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There are dozens of reasons why I love being self-employed. I make my own hours, pursue my own goals, and focus on things that are important to me. But if there’s one thing I genuinely dislike about owning my own business it’s this:
I hate asking the boss for time off.
Seriously… asking myself for a week off is nearly impossible. It’s a common misconception that self-employed entrepreneurs can simply lock their office door and turn off their phone to escape a hectic workday, but it’s just not true. Three day work weeks and afternoon Mai Tais may seem all the more attainable when you’re working for yourself, but the reality is, in order to be successful, you’re going to need to work twice as hard.
Get Your Priorities Straight
It’s completely natural and absolutely necessary for entrepreneurs to be driven to succeed. Unfortunately, this drive can lead to logging plenty of unscheduled overtime. Take my situation for example. Not only have I recently launched my own consulting business , but I’m also waist-deep in wedding preparations. With a wedding comes a honeymoon, and I’m about 110% sure that my soon-to-be-husband will file for an annulment if he finds my laptop tucked in my carry-on bag. Skipping the honeymoon isn’t an option (don’t even ask, that is one conversation you do not want to have) so I have no choice but to confront the boss and hope for the best. Here goes nothing…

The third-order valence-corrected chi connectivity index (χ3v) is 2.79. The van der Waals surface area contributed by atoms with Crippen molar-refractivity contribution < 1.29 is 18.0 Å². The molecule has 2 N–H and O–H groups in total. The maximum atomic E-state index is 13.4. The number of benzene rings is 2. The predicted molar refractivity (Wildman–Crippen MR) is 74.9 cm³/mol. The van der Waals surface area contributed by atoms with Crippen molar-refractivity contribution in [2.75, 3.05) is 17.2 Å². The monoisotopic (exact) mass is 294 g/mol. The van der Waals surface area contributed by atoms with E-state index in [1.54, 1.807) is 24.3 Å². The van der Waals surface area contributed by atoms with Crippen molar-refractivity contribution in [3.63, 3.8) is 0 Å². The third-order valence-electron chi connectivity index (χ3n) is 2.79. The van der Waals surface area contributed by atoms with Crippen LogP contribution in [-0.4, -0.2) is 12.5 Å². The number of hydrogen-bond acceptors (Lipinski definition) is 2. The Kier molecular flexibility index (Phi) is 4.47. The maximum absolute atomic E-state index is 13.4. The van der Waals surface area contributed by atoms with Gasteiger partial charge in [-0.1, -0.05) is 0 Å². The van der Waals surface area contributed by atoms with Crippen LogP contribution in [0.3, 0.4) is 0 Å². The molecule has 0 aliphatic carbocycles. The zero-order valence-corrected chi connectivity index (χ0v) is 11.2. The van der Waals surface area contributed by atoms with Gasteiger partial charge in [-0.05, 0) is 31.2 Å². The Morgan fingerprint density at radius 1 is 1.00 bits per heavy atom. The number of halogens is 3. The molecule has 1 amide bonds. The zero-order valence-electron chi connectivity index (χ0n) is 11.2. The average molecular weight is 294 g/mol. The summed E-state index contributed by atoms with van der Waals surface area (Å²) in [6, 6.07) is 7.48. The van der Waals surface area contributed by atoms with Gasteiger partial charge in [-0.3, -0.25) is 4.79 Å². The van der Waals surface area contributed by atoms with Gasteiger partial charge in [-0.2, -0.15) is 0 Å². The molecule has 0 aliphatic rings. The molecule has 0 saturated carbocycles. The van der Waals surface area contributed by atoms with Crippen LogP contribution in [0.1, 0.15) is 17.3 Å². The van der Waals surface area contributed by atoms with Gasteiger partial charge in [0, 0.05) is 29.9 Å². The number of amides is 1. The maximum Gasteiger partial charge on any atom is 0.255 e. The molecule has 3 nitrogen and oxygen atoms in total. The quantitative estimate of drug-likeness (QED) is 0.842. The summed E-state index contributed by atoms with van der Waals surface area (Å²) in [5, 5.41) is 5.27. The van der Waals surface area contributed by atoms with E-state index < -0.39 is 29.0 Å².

Steps to Take When Scheduling Time Off
Taking time off when you’re self-employed takes some planning. You can’t just hand in a vacation request and be done with it. Before you can close shop, you’ll need to notify any appropriate contacts, and ensure that potential clients are made aware of your absence. Here are a few general tips to remember:
1. Begin notifying clients one month in advance.
This may seem a bit drastic, but it’s always better to be safe than sorry. Try to notify every client individually at first. Once you’ve done this, include a footer in subsequent e-mails that states when your office will be closed. If you’re clients missed the first message, they’ll certainly notice the footer in subsequent communications.
2. Wrap up projects early.
If you’ve signed a contract that coincides with your vacation you’ve got one of two options. Your best choice is to finish the contract early, which will mean clocking even more hours… such is life. If there’s no way that you’ll be able to complete the scheduled tasks in time, contact your client as soon as possible in order to renegotiate the due date. The more notice you provide the client, the more likely he or she will be open to negotiations.
3. Cut back!
This doesn’t mean you have to say no to a potential client. When pitching to a new business contact, simply make it clear that you have a prior commitment and will be unable to start the project until after a specific date. Your client will appreciate your honesty and you’ll avoid a significant jump in your stress level.
4. Post an “out of office” message in all the right places.
This includes an auto-response in your e-mail, a message on your voicemail, a post on your blog, a farewell Tweet, and a message to Facebook followers. In each post, encourage visitors to contact you while you’re gone, noting your preferred mode of communication. State when you’ll be back and when they can expect you to send a follow-up.
Do you have more tips for scheduling time off from your business? Feel free to share them – I can use all the help I can get!
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